D: That's interesting. I didn't know about the fact that SEOs shouldn't be going for a quality score of 10 all the time, because as you're saying, if you did that, then perhaps your targeting two longtail keyword phrases all the time.
N: Yeah, there's just no volume.
D: And that brings us up to number two, that PPC focus on audiences versus keywords.
2. Audiences Versus Keywords
N: One of the beautiful things about SEO and PPC is that PPC used to be just SEM, search engine marketing, and that was it. And we were kind of lumped together, SEM and PPC are both into all we are is search. Specifically, all we are is Google search. What's really interesting about the SERP is that it's evolving quite a bit to pull in video, images, social networks. And what's really meaningful about that, in terms of how the PPC campaigns have evolved, is that keyword importance has depreciated quite a bit. There are campaigns now where we don't even know what the search terms are that came through, or we have to make our best guesses, e.g. Performance Max. Sometimes they perform well, and sometimes they don't, but the fact that there are valuable leads coming through and it's not grounded in a keyword, it's grounded in a person or a group of people is a major shift. And as we start to think about the implications for SEO, the fixation on semantic search and ranking for a very specific term needs to go away because the search engine result pages are so dynamic and the ability to answer a question with text is just no longer that one-to-one piece. We want to think about that more visual and dynamic content.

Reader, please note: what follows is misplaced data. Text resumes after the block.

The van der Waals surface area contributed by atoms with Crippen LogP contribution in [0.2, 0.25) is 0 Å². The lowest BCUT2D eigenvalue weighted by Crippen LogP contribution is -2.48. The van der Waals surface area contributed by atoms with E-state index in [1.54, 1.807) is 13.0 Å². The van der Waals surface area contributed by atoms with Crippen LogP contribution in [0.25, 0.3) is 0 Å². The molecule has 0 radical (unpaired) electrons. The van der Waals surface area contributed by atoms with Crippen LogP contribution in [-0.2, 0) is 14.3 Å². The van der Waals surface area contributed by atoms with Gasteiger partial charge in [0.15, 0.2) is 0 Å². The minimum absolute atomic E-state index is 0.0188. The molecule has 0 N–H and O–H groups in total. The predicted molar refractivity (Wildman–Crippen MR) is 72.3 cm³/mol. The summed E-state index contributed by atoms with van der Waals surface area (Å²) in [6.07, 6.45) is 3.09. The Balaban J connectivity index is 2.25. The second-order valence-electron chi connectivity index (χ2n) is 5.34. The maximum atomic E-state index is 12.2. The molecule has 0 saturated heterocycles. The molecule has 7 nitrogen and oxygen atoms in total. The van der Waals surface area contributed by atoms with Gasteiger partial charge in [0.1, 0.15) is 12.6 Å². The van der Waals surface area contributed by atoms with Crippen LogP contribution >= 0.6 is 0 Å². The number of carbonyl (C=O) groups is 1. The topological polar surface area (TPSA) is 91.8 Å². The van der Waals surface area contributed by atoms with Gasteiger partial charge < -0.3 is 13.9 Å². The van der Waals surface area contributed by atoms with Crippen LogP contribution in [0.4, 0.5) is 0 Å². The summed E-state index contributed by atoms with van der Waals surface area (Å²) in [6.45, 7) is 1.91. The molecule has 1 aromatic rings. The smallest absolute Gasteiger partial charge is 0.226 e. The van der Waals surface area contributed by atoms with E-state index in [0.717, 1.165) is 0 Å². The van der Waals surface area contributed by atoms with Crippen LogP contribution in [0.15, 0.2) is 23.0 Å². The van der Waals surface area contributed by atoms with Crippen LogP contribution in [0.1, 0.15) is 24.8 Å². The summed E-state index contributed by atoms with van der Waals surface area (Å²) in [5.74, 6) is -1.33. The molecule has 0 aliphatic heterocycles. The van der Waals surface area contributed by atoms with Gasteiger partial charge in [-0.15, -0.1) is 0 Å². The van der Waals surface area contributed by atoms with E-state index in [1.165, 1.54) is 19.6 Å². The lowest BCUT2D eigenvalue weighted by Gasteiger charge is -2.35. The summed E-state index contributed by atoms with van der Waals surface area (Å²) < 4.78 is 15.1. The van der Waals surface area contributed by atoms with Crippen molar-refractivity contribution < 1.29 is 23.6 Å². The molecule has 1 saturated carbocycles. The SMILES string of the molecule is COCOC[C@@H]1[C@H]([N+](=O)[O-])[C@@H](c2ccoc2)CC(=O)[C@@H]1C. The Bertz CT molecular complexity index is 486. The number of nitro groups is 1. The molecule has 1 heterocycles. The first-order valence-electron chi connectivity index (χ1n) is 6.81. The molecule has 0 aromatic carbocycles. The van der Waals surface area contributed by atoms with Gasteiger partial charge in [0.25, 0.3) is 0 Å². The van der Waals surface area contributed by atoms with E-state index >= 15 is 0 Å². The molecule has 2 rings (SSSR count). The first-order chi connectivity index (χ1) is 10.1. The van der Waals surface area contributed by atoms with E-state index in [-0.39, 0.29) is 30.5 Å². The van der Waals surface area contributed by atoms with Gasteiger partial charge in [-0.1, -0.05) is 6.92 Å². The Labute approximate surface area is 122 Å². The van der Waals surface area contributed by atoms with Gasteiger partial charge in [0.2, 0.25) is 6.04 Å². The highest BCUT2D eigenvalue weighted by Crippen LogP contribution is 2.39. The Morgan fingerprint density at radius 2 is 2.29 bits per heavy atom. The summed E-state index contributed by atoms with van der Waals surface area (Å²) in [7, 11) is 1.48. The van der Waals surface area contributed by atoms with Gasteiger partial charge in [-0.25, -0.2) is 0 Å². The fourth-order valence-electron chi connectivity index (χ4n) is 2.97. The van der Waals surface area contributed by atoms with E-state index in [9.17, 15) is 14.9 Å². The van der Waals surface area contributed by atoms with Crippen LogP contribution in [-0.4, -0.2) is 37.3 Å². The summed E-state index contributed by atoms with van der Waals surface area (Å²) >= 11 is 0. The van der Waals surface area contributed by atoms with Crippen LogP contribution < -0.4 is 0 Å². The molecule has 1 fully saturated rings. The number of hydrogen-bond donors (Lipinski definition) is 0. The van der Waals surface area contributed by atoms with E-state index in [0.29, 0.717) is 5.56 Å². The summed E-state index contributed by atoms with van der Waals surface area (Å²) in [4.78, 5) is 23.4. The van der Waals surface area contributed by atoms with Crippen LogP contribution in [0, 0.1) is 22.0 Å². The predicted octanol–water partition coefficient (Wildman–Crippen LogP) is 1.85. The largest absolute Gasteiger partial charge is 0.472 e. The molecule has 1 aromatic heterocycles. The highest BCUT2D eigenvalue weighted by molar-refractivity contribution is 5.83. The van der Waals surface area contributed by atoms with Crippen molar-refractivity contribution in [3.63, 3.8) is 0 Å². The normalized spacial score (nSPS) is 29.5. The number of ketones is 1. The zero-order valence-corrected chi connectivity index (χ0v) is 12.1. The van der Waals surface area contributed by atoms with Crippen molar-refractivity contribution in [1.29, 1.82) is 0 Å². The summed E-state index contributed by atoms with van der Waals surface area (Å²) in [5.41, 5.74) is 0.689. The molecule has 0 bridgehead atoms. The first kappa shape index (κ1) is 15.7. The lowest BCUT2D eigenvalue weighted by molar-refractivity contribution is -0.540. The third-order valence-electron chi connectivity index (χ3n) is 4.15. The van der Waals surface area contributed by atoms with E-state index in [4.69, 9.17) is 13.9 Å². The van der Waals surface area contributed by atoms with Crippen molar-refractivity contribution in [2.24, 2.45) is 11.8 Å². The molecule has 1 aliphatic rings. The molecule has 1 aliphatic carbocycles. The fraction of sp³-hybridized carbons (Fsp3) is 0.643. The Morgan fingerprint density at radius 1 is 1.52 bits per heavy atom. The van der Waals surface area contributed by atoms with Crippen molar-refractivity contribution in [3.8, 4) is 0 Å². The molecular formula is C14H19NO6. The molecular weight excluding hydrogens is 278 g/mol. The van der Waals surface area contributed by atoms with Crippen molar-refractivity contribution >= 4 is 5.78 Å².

Take a page out of the PPC book of let's get comfortable with audiences being our guiding star and thinking about our personas. What kind of content are we crafting? Is it being served in the way that our best person wants to consume that content? That is going to serve us so much better than the fixation on what keywords I have.
And to be fair to SEOs, we PPC are having a really tough time letting go of our keywords. There are some folks that are holding on tooth and nail. The account structures are still super segmented with all the different match types. That's just not nearly as important anymore. It's far more important to know your audiences, your creative, and your message correctly.
D: I guess some more experienced PPC and SEOs will be tied to keywords a little bit because there will be perceiving audiences as a little bit more fluffy, and harder to pin down. Is that valid criticism?
N: Not at all. It's actually really interesting. Audiences are far more technical in their execution and setup than keywords. With audiences, you need to make sure that you have your modeling set up correctly with GA4. You want to make sure that you have all of the infrastructure setup to use Customer Match, or the lists of emails, phone numbers, and addresses across all networks. And what's really interesting with audiences is that it's the people who were doing the searches, as opposed to targeting the specific searches themselves. So rather than guessing what might my best person search and trying to rank or bid for all these various things, instead, we can focus on caring about you, the person who is going to buy my things or is interested in my services. What you search is interesting, but not nearly as interesting as the core of who you are, and why you want what I have. And if you don't want what I have, I have to understand why you don't want it and overcoming those objections with creative or excluding you entirely. So it's definitely not fluff. It's the more technical speaking to your desired prospect.
D: And the third thing that SEOs need to be aware of thanks to PPC is the auction prices of different channels.
3. Auction Prices of Different Channels